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E-Cigarette Side Effects/Complications

I recently saw a patient that has started to use E-cig as a way of quitting smoking…..she presented with increased pocket depths in her max teeth. Tissue and teeth were much more sensitive as well. No bleeding or exudate, but a 2-4 mm change in some teeth. She doesn’t have the best home care…will not floss. She does come regularly for her perio recare appointments and this change was not normal for her. The only thing that I can find in her routine that was different was the E-Cig. I’m not overly familiar with these. I know of them and understand how they work, but haven’t seen/heard of how they are effecting oral conditions. Has anybody else experienced this with patients using E-Cig? Any suggestions/advice? Convincered her to get a waterpik to help with homecare. She did state that she’s able to inhale and hold it in her mouth longer than she did with traditional cigarettes. Any thoughts? Suggestions?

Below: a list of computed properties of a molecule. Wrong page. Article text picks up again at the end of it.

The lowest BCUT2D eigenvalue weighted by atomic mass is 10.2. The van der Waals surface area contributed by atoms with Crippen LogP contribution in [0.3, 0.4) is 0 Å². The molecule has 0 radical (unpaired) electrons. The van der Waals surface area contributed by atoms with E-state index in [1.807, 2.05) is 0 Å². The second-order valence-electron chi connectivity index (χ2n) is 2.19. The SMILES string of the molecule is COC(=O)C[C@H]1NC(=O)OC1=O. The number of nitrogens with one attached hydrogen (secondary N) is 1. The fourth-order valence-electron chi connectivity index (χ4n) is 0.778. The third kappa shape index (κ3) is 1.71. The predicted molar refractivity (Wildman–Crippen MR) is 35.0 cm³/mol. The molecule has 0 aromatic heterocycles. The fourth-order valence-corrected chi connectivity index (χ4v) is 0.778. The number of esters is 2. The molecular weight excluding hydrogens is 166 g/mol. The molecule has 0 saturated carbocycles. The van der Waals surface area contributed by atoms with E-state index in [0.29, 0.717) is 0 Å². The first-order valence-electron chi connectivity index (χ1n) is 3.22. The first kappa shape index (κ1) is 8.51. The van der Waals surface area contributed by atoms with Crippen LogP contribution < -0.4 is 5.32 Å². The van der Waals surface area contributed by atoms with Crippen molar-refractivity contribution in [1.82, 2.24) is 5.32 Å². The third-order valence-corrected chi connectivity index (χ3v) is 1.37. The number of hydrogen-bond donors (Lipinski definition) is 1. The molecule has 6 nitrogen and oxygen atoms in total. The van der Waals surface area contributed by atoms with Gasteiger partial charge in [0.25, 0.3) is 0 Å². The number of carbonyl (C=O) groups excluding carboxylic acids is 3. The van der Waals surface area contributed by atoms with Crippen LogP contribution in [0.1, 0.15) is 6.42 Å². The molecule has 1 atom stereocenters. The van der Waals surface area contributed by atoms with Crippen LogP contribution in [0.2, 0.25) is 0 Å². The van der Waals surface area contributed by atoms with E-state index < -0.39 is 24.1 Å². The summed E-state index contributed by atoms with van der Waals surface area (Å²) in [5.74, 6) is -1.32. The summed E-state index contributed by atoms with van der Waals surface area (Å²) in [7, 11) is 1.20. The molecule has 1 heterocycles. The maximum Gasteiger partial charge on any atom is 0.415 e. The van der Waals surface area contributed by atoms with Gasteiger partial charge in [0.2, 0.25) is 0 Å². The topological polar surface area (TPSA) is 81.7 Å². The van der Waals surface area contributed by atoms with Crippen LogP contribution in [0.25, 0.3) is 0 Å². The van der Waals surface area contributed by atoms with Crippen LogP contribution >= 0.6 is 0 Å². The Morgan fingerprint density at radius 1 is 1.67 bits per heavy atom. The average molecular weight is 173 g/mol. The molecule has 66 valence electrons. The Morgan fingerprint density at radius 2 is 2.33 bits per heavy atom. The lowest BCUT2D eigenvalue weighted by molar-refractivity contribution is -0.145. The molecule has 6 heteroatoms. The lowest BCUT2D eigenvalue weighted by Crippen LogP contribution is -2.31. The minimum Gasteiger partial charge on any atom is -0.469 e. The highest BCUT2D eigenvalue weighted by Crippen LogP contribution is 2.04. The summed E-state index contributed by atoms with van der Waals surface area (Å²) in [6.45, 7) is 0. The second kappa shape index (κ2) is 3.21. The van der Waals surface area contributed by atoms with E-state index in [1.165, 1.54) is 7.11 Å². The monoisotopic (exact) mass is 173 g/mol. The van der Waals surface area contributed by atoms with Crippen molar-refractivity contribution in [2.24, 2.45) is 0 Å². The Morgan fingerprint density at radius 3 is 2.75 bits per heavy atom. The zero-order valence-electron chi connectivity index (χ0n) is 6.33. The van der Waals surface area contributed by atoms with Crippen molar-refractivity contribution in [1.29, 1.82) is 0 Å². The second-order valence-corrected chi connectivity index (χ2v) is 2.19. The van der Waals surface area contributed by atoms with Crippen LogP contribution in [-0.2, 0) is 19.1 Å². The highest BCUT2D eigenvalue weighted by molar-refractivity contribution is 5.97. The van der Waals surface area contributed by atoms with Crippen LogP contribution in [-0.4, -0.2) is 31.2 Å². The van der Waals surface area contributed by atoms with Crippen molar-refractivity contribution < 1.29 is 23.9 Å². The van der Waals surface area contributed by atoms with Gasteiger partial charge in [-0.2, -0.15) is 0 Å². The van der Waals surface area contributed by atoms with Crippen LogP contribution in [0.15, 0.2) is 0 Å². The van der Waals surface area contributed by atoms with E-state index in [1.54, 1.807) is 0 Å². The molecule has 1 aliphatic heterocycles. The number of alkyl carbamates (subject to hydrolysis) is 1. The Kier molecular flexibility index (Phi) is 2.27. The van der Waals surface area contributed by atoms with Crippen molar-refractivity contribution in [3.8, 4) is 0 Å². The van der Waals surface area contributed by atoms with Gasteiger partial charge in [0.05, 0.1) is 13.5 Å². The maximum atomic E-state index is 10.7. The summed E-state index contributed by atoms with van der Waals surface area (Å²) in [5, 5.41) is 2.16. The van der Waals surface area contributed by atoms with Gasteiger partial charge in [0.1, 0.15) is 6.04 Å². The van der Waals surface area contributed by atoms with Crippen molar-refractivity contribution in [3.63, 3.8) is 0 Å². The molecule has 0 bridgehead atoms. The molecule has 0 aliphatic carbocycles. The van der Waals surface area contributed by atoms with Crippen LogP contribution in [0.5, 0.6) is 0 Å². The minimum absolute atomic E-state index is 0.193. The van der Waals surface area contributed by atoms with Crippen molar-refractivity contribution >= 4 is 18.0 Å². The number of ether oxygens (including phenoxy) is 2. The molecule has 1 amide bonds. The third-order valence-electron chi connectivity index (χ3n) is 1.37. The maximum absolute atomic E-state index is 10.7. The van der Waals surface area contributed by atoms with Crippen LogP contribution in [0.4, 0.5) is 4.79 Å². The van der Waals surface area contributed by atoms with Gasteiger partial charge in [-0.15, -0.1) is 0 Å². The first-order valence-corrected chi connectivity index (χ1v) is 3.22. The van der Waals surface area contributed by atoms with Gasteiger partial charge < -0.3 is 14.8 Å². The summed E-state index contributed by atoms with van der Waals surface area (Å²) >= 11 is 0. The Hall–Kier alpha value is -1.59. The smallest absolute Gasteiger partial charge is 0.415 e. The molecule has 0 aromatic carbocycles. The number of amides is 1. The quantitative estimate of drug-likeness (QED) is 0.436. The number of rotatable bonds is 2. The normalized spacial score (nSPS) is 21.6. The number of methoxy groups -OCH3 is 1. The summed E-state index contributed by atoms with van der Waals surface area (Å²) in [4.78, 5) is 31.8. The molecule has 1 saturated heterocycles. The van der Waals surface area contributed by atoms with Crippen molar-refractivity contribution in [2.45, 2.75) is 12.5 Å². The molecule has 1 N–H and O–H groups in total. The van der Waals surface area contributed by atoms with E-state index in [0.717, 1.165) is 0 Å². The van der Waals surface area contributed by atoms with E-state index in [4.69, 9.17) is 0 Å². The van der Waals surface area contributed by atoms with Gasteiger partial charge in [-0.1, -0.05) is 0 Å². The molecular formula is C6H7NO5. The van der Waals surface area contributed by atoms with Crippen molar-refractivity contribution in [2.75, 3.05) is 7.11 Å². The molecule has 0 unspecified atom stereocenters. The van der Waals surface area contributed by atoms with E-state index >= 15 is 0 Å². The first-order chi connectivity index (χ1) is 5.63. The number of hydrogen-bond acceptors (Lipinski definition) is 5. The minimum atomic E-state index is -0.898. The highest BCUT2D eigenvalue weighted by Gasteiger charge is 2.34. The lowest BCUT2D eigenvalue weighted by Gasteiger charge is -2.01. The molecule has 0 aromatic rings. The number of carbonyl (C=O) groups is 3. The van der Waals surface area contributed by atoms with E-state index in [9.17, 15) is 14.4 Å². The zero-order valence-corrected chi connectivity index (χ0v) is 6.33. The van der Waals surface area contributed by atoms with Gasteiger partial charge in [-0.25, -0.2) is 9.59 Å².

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1 Answer

Currently, there just isn’t much research on E-Cigs to give a good, definitive answer to this! Both E-Cigs and cigarettes contain nicotine, which is a vasoconstrictor (this leads to lowered immune response). Unlike cigarettes, E-Cigs don’t contain “tobacco” and don’t “combust” which releases carcinogens. Off the top of my head, I’d assume homecare is an issue with your patient not so much whether she’s using an E-Cig or cigarettes. Or perhaps she’s using the E-Cig more than she otherwise would smoke and the related xerostomia is effecting her tissues. Here are a few links to help you familiarize with E-Cigs:

http://www.asdablog.com/how-e-cigarettes-and-hookah-pens-impact-our-oral-health/

http://www.dentistryiq.com/articles/2013/06/health-effects-of-e-cigarettes.html

http://www.vaca-kirbydental.com/e-cigs-affect-teeth/

http://www.ada.org/en/publications/ada-news/2014-archive/september/nidcr-proposes-ecigarette-research

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